JBL’s new “true wireless” earbuds are the JBL Free X earphones. What sets them apart from the competition is that with their charge case, these earphones give you up to 24 hours of freedom away from power.
24 hours of battery
It’s kind of surprising that others aren’t doing this. Yes, there are lots of wireless earbuds. They are earphones where the two buds connect wirelessly. And, yes, it’s standard that these come in a case with a built-in battery that charges them up.
But why is the built-in battery typically so small? Cost savings? Anyway, most will charge up the buds three more times, giving perhaps nine or twelve hours of total playback. JBL has designed this system with a four-hour battery life for the buds (each has an 85mAh battery built in) and five additional charges in the case (it has a 1,500mAh battery). Total? Up to 24 hours.
The reality? I don’t know. But it’s a long time.
I’ve been using these buds for a couple of weeks, typically listening for about three hours a day – and I’ve charged up the case twice in that time. In each case, according to the built-in battery meter, it has still been well above fifty per cent in capacity.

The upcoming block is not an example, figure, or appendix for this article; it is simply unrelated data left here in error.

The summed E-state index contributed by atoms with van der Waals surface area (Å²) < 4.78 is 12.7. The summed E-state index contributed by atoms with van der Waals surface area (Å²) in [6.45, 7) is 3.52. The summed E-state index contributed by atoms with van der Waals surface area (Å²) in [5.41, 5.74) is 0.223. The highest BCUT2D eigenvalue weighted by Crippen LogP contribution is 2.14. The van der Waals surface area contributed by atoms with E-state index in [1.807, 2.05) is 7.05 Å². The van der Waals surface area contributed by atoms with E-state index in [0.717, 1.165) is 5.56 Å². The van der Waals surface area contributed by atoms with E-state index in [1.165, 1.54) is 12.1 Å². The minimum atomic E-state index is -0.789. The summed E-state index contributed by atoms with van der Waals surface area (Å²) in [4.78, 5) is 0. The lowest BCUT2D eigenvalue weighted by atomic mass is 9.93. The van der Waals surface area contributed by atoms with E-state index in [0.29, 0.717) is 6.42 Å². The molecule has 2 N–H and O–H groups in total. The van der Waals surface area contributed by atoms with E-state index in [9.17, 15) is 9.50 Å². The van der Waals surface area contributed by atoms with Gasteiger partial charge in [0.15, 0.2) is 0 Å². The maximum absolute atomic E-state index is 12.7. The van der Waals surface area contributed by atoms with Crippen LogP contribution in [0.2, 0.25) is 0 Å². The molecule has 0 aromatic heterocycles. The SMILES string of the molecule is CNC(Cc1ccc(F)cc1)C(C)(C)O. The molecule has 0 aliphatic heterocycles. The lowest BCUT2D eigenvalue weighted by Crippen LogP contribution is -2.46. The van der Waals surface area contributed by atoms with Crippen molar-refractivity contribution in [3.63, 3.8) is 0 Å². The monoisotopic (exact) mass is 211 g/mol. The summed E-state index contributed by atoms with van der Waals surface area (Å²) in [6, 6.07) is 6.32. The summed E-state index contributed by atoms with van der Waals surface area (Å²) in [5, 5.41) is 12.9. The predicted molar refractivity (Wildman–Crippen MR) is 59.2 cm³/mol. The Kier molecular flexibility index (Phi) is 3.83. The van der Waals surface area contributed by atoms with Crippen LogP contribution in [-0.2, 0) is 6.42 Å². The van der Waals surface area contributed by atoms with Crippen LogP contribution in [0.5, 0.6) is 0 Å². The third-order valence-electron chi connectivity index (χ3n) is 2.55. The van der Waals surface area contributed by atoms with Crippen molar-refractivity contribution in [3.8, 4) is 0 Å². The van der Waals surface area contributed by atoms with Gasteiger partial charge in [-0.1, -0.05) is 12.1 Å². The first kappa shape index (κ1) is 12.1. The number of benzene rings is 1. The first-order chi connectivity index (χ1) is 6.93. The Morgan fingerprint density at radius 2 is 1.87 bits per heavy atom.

I know, I know, I should have run it down, assiduously timing every session with my stopwatch. But remember, your usage will vary from mine, which will vary from JBL’s. Battery life depends on things a number of things, not least the volume at which you play back music. And the degree to which you’re using the hands-free, and not just listening.
What I can say is that these earphones have easily the longest buds plus case battery life of the many that I’ve reviewed.
JBL Free X or Free
A note, before I go on, about naming. If you like what you read in this review you might decided to go to a store to buy the JBL Free X buds, or you might decide to go online to the Australian JBL store to buy them there. But you then might be confused. I’ve been calling these the JBL Free X earphones. That’s what the original press release called them. That’s what they’re shown as on the JBL website.